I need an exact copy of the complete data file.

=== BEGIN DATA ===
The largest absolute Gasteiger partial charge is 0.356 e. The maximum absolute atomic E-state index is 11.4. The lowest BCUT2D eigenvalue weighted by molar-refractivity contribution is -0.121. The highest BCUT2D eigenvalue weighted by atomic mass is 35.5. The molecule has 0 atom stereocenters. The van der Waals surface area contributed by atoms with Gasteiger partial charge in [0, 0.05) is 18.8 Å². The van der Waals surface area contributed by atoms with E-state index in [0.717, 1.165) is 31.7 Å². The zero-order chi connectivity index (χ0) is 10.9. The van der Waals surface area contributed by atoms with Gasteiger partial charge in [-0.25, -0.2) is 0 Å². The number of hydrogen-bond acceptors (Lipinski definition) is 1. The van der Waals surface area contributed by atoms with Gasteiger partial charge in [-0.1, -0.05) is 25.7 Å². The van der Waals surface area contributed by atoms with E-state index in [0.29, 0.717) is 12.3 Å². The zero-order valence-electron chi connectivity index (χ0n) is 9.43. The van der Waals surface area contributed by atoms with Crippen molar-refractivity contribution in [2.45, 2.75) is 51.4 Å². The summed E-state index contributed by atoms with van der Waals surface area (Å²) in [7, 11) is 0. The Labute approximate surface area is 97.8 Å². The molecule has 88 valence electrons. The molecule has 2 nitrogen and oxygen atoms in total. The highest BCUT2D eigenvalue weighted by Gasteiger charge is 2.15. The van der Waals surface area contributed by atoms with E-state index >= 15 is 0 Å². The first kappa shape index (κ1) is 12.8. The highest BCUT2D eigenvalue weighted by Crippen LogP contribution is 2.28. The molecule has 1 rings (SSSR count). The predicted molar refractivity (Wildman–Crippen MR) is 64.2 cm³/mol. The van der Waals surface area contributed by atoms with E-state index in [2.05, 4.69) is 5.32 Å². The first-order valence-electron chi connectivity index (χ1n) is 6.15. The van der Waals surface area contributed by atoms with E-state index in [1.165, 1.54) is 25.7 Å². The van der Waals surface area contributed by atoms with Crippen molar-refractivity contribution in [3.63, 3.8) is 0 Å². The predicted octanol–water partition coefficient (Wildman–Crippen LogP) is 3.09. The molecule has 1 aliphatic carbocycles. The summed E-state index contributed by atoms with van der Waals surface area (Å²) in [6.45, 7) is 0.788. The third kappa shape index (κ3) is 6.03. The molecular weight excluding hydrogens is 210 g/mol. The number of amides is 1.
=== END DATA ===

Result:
The largest absolute Gasteiger partial charge is 0.356 e. The maximum absolute atomic E-state index is 11.4. The lowest BCUT2D eigenvalue weighted by molar-refractivity contribution is -0.121. The highest BCUT2D eigenvalue weighted by atomic mass is 35.5. The molecule has 0 atom stereocenters. The van der Waals surface area contributed by atoms with Gasteiger partial charge in [0, 0.05) is 18.8 Å². The van der Waals surface area contributed by atoms with E-state index in [0.717, 1.165) is 31.7 Å². The zero-order chi connectivity index (χ0) is 10.9. The van der Waals surface area contributed by atoms with Gasteiger partial charge in [-0.25, -0.2) is 0 Å². The number of hydrogen-bond acceptors (Lipinski definition) is 1. The van der Waals surface area contributed by atoms with Gasteiger partial charge in [-0.1, -0.05) is 25.7 Å². The van der Waals surface area contributed by atoms with E-state index in [0.29, 0.717) is 12.3 Å². The zero-order valence-electron chi connectivity index (χ0n) is 9.43. The van der Waals surface area contributed by atoms with Crippen molar-refractivity contribution in [2.45, 2.75) is 51.4 Å². The summed E-state index contributed by atoms with van der Waals surface area (Å²) in [7, 11) is 0. The Labute approximate surface area is 97.8 Å². The molecule has 88 valence electrons. The molecule has 2 nitrogen and oxygen atoms in total. The highest BCUT2D eigenvalue weighted by Gasteiger charge is 2.15. The van der Waals surface area contributed by atoms with E-state index >= 15 is 0 Å². The first kappa shape index (κ1) is 12.8. The highest BCUT2D eigenvalue weighted by Crippen LogP contribution is 2.28. The molecule has 1 rings (SSSR count). The predicted molar refractivity (Wildman–Crippen MR) is 64.2 cm³/mol. The van der Waals surface area contributed by atoms with E-state index in [2.05, 4.69) is 5.32 Å². The first-order valence-electron chi connectivity index (χ1n) is 6.15. The van der Waals surface area contributed by atoms with E-state index in [1.165, 1.54) is 25.7 Å². The van der Waals surface area contributed by atoms with Crippen molar-refractivity contribution in [3.63, 3.8) is 0 Å². The predicted octanol–water partition coefficient (Wildman–Crippen LogP) is 3.09. The molecule has 1 aliphatic carbocycles. The summed E-state index contributed by atoms with van der Waals surface area (Å²) in [6.45, 7) is 0.788. The third kappa shape index (κ3) is 6.03. The molecular weight excluding hydrogens is 210 g/mol. The number of amides is 1.